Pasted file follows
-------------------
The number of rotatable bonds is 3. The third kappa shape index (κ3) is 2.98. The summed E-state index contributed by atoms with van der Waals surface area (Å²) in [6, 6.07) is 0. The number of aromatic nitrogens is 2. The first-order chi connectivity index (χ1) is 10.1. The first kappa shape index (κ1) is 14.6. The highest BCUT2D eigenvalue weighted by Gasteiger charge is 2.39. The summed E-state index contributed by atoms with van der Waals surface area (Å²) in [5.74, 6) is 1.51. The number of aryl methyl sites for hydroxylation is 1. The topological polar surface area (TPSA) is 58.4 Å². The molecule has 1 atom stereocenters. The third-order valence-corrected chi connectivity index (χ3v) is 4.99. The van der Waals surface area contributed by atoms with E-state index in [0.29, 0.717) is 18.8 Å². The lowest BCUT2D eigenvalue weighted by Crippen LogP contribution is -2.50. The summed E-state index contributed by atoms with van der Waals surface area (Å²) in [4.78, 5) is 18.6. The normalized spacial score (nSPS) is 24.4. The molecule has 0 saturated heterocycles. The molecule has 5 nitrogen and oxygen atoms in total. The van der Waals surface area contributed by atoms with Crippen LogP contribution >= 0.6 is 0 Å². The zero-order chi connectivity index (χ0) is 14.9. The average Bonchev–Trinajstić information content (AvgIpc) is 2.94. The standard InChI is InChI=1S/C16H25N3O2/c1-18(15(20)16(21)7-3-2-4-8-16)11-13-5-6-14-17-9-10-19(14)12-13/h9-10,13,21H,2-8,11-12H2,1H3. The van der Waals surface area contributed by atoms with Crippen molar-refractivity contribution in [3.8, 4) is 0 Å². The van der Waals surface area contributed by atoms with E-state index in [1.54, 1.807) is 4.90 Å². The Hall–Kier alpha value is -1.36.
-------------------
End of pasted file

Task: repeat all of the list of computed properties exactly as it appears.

The number of rotatable bonds is 3. The third kappa shape index (κ3) is 2.98. The summed E-state index contributed by atoms with van der Waals surface area (Å²) in [6, 6.07) is 0. The number of aromatic nitrogens is 2. The first-order chi connectivity index (χ1) is 10.1. The first kappa shape index (κ1) is 14.6. The highest BCUT2D eigenvalue weighted by Gasteiger charge is 2.39. The summed E-state index contributed by atoms with van der Waals surface area (Å²) in [5.74, 6) is 1.51. The number of aryl methyl sites for hydroxylation is 1. The topological polar surface area (TPSA) is 58.4 Å². The molecule has 1 atom stereocenters. The third-order valence-corrected chi connectivity index (χ3v) is 4.99. The van der Waals surface area contributed by atoms with E-state index in [0.29, 0.717) is 18.8 Å². The lowest BCUT2D eigenvalue weighted by Crippen LogP contribution is -2.50. The summed E-state index contributed by atoms with van der Waals surface area (Å²) in [4.78, 5) is 18.6. The normalized spacial score (nSPS) is 24.4. The molecule has 0 saturated heterocycles. The molecule has 5 nitrogen and oxygen atoms in total. The van der Waals surface area contributed by atoms with Crippen LogP contribution >= 0.6 is 0 Å². The zero-order chi connectivity index (χ0) is 14.9. The average Bonchev–Trinajstić information content (AvgIpc) is 2.94. The standard InChI is InChI=1S/C16H25N3O2/c1-18(15(20)16(21)7-3-2-4-8-16)11-13-5-6-14-17-9-10-19(14)12-13/h9-10,13,21H,2-8,11-12H2,1H3. The van der Waals surface area contributed by atoms with Crippen molar-refractivity contribution in [3.8, 4) is 0 Å². The van der Waals surface area contributed by atoms with E-state index in [1.54, 1.807) is 4.90 Å². The Hall–Kier alpha value is -1.36.